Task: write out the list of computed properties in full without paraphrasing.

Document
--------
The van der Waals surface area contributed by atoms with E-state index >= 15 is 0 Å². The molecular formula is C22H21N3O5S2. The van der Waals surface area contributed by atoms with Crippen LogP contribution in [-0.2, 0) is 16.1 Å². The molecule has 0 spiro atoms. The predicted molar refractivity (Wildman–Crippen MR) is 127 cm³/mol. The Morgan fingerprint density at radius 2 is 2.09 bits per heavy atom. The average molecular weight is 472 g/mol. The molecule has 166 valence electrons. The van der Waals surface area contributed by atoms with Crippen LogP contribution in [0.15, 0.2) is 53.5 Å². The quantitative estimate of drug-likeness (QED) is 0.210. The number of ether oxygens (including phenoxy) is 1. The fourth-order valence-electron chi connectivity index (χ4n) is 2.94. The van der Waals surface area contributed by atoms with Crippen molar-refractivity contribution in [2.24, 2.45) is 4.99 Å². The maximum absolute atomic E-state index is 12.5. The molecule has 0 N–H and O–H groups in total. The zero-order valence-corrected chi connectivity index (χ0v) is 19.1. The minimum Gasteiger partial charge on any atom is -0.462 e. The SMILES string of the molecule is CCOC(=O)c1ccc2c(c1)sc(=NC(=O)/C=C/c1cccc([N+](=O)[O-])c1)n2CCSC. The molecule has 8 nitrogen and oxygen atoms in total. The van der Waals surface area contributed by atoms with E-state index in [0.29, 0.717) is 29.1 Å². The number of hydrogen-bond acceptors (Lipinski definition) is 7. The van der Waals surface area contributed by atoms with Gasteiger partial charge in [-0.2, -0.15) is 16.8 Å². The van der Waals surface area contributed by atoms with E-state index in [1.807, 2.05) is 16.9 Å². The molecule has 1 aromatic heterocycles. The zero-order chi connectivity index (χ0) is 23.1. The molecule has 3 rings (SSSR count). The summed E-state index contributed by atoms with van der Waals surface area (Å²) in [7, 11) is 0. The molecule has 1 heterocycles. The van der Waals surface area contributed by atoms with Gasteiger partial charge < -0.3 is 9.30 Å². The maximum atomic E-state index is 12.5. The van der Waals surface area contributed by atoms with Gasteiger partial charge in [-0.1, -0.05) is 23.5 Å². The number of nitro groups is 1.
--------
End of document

The van der Waals surface area contributed by atoms with E-state index >= 15 is 0 Å². The molecular formula is C22H21N3O5S2. The van der Waals surface area contributed by atoms with Crippen LogP contribution in [-0.2, 0) is 16.1 Å². The molecule has 0 spiro atoms. The predicted molar refractivity (Wildman–Crippen MR) is 127 cm³/mol. The Morgan fingerprint density at radius 2 is 2.09 bits per heavy atom. The average molecular weight is 472 g/mol. The molecule has 166 valence electrons. The van der Waals surface area contributed by atoms with Crippen LogP contribution in [0.15, 0.2) is 53.5 Å². The quantitative estimate of drug-likeness (QED) is 0.210. The number of ether oxygens (including phenoxy) is 1. The fourth-order valence-electron chi connectivity index (χ4n) is 2.94. The van der Waals surface area contributed by atoms with Crippen molar-refractivity contribution in [2.24, 2.45) is 4.99 Å². The maximum absolute atomic E-state index is 12.5. The molecule has 0 N–H and O–H groups in total. The zero-order valence-corrected chi connectivity index (χ0v) is 19.1. The minimum Gasteiger partial charge on any atom is -0.462 e. The SMILES string of the molecule is CCOC(=O)c1ccc2c(c1)sc(=NC(=O)/C=C/c1cccc([N+](=O)[O-])c1)n2CCSC. The molecule has 8 nitrogen and oxygen atoms in total. The van der Waals surface area contributed by atoms with E-state index in [0.29, 0.717) is 29.1 Å². The number of hydrogen-bond acceptors (Lipinski definition) is 7. The van der Waals surface area contributed by atoms with Gasteiger partial charge in [-0.2, -0.15) is 16.8 Å². The van der Waals surface area contributed by atoms with E-state index in [1.807, 2.05) is 16.9 Å². The molecule has 1 aromatic heterocycles. The zero-order chi connectivity index (χ0) is 23.1. The molecule has 3 rings (SSSR count). The summed E-state index contributed by atoms with van der Waals surface area (Å²) in [7, 11) is 0. The molecule has 1 heterocycles. The van der Waals surface area contributed by atoms with Gasteiger partial charge < -0.3 is 9.30 Å². The maximum atomic E-state index is 12.5. The van der Waals surface area contributed by atoms with Gasteiger partial charge in [-0.1, -0.05) is 23.5 Å². The number of nitro groups is 1.